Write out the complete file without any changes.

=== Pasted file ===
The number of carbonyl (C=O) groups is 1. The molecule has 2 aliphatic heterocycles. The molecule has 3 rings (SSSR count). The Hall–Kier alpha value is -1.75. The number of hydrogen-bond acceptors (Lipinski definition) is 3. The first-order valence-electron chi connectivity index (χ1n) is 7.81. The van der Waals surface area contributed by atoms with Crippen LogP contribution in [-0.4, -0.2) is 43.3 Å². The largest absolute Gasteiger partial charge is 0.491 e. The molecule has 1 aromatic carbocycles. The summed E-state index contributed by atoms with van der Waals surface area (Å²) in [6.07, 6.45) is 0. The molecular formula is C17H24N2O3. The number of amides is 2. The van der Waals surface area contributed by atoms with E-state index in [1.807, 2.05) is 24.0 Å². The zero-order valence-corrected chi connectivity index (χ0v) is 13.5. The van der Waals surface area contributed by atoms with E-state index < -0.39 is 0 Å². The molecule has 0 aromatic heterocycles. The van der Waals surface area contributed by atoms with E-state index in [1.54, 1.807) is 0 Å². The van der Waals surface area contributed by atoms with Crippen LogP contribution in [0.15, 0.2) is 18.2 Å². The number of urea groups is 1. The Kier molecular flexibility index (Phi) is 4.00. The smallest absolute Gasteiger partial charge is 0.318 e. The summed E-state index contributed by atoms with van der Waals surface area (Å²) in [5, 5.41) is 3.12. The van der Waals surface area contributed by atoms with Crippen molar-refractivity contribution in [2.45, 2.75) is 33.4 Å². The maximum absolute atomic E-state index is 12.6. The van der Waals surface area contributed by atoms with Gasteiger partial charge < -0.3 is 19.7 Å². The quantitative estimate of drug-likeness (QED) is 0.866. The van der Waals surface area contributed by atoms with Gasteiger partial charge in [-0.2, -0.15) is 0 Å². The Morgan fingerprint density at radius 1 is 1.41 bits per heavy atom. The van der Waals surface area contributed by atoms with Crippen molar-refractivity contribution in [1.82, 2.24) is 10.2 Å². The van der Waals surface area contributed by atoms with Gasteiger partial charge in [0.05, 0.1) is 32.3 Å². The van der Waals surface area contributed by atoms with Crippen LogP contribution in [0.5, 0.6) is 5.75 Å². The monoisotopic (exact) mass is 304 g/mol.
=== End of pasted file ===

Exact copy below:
The number of carbonyl (C=O) groups is 1. The molecule has 2 aliphatic heterocycles. The molecule has 3 rings (SSSR count). The Hall–Kier alpha value is -1.75. The number of hydrogen-bond acceptors (Lipinski definition) is 3. The first-order valence-electron chi connectivity index (χ1n) is 7.81. The van der Waals surface area contributed by atoms with Crippen LogP contribution in [-0.4, -0.2) is 43.3 Å². The largest absolute Gasteiger partial charge is 0.491 e. The molecule has 1 aromatic carbocycles. The summed E-state index contributed by atoms with van der Waals surface area (Å²) in [6.07, 6.45) is 0. The molecular formula is C17H24N2O3. The number of amides is 2. The van der Waals surface area contributed by atoms with E-state index in [1.807, 2.05) is 24.0 Å². The zero-order valence-corrected chi connectivity index (χ0v) is 13.5. The van der Waals surface area contributed by atoms with E-state index < -0.39 is 0 Å². The molecule has 0 aromatic heterocycles. The van der Waals surface area contributed by atoms with E-state index in [1.54, 1.807) is 0 Å². The van der Waals surface area contributed by atoms with Crippen LogP contribution in [0.15, 0.2) is 18.2 Å². The number of urea groups is 1. The Kier molecular flexibility index (Phi) is 4.00. The smallest absolute Gasteiger partial charge is 0.318 e. The summed E-state index contributed by atoms with van der Waals surface area (Å²) in [5, 5.41) is 3.12. The van der Waals surface area contributed by atoms with Crippen molar-refractivity contribution in [2.45, 2.75) is 33.4 Å². The maximum absolute atomic E-state index is 12.6. The van der Waals surface area contributed by atoms with Gasteiger partial charge < -0.3 is 19.7 Å². The quantitative estimate of drug-likeness (QED) is 0.866. The van der Waals surface area contributed by atoms with Gasteiger partial charge in [-0.2, -0.15) is 0 Å². The Morgan fingerprint density at radius 1 is 1.41 bits per heavy atom. The van der Waals surface area contributed by atoms with Crippen molar-refractivity contribution in [1.82, 2.24) is 10.2 Å². The van der Waals surface area contributed by atoms with Gasteiger partial charge in [0.05, 0.1) is 32.3 Å². The van der Waals surface area contributed by atoms with Crippen LogP contribution in [0.5, 0.6) is 5.75 Å². The monoisotopic (exact) mass is 304 g/mol.